My relationship with my mom, of course. It’s a lot, of course. Our connection is frayed and knotted together, different textures and itchy, abrading, too rough to hold. I don’t like it, I’m not strong enough to sever it, and I’m too practical – every so often you wish you had a piece of rope and anything will do, as long as you have it.
My relationship with my colleagues and professional commitments. Suddenly I feel like my work was less important that it was. Maybe that change was coming before my dad died. I feel like it happened when I wasn’t looking, while I was too distracted to try to catch the rudder before it turned. I feel like others have taken on my responsibilities and my value is reduced because I prioritized my family over my work. I feel unduly punished and taken advantage of by people I’d have considered above it.
My relationship with activism and my own identity as a highly privileged person who is shockingly (to myself) fragile. I’m angry about that and while I want to fight and advocate and resist, I have needed to rely on others to do it. I’m ashamed of that and I know I need to do better.
My relationship with death. I hold a lot every day and I’ve fit it into a sloppy, ripped bag in my brain where it regularly leaks and smells and leaves stains I have to scrub for days. My chief coping skill with so many other things is to write. Sometimes it’s in my head. Scrolling words I don’t share. Sometimes it’s here or on an ever-unpublished note between meetings. I do not write about the things in the bag. I don’t acknowledge the bag except to constantly clean around it. The closest I’ve gotten is a Facebook message to a former teacher who publishes raw works about witnessing the death of his friends in the Vietnam War. His advice was to write it down, even if others read it who can’t unknow what they’ve read. I’ve tried, here, I can’t. It’s not so I can keep it in the bag. I just…can’t.
I’m spending a lot of energy and committing intellectual space to take each of these relationships and find a resolutions. I’m also seeking my courage which is pitifully lacking. Most of these are daily pursuits. I can’t always look my shame in the face. I can’t manhandle my work environment minute to minute when I can focus on my emotional reaction to those minutes. I can’t look in the bag. The contents of the bag look at me. Death doesn’t care what I’m doing or what other things I’m tackling. The things in the bag prefer dreamtime, the moments when I think I’m on a break from this work, and undermine the accomplishments I make in any other area. The bag dines on my confidence.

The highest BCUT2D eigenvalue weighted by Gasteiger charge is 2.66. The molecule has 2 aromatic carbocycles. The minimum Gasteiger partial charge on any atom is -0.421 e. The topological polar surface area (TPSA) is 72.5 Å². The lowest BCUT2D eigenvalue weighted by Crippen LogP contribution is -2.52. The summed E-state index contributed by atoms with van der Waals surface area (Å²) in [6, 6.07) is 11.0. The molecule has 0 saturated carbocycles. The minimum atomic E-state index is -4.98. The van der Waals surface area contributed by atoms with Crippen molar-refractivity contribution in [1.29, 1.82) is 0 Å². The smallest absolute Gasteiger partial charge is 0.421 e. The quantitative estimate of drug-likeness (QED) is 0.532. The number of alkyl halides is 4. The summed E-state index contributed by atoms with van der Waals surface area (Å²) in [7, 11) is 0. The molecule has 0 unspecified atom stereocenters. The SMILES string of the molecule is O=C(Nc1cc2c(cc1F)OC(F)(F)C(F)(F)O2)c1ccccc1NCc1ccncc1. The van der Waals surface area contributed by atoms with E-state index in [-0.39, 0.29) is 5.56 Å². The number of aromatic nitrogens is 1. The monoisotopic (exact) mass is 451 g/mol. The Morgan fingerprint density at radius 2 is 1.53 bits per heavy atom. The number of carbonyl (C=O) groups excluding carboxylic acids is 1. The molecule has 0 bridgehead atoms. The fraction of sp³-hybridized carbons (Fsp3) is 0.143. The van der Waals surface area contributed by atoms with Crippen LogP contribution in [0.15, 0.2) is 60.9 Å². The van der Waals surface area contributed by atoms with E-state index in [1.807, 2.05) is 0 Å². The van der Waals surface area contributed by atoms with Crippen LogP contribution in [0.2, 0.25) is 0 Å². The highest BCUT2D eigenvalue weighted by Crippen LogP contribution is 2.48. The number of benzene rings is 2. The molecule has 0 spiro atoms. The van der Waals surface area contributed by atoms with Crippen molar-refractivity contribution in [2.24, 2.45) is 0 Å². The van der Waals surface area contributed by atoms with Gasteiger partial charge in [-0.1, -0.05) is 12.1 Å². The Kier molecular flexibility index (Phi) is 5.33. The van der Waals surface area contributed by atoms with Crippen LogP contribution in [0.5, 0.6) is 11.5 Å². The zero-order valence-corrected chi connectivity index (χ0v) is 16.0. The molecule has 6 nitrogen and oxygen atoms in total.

That’s bullshit.
Tomorrow I’m going to the new therapist to tackle some EMDR. I’m hopeful but it’s weak hope. I’m scared and anxious and (there goes my heart). I don’t have the required safe space I’m supposed to have discovered by now. I don’t know what this looks like and I didn’t (was unable to chose not to) do any research about the technique. I told myself when I tried that it was “confidence in my therapist” or “a commitment to avoiding misinformation” It was probably more of the same though, more of my inability to navigate my brain with the bag. I have to go to work afterward. It’s a tangle.
I’m terrified.

If you’re here from Counting Chickens, welcome (or welcome back) and know that these posts are more about death and dying than life and love. Or maybe it’s both.

I’m the one who cleaned out your hospice room. I took down each photo carefully, saying names aloud like a litany. Your two brothers, both silver haired and older than you are. Your best friend, clad in denim and plaid, standing next to you against a desert cliff. You were smiling at me, watching me aim your old 36 millimeter, getting the focus just right. Your youngest and her family; her husband, their white-blond three year old, and brand new infant. I know you remember the day this one was taken, you with your arm slung over mom’s shoulders, settled deep into a couch in the 1980s. She looks happy here, dad. Like she hasn’t been in awhile. This one’s of me. I miss you dad, so so much. And here is my other sister, sunglasses and a hat at your old house in Wyoming. Your grandkids, here and here, and here. And RR, of course, she loves you so much. I take them down one at a time, fold up the ones in frames, tuck them into a canvas bag to take home.

Moving to your few possessions, I name the things I touch. Mom won’t want this blanket for a few days, I’ll put it in my bag. We ate almost all those jellybeans, didn’t we? I’ll leave your comb here and put your toothbrush with your phone and slippers. These are pretty flowers, dad, but you wouldn’t have liked their scent. I unstick my daughter’s drawings, folding her artwork into the trash, along with the hospice literature that helpfully told us what to expect while you died in front of our eyes.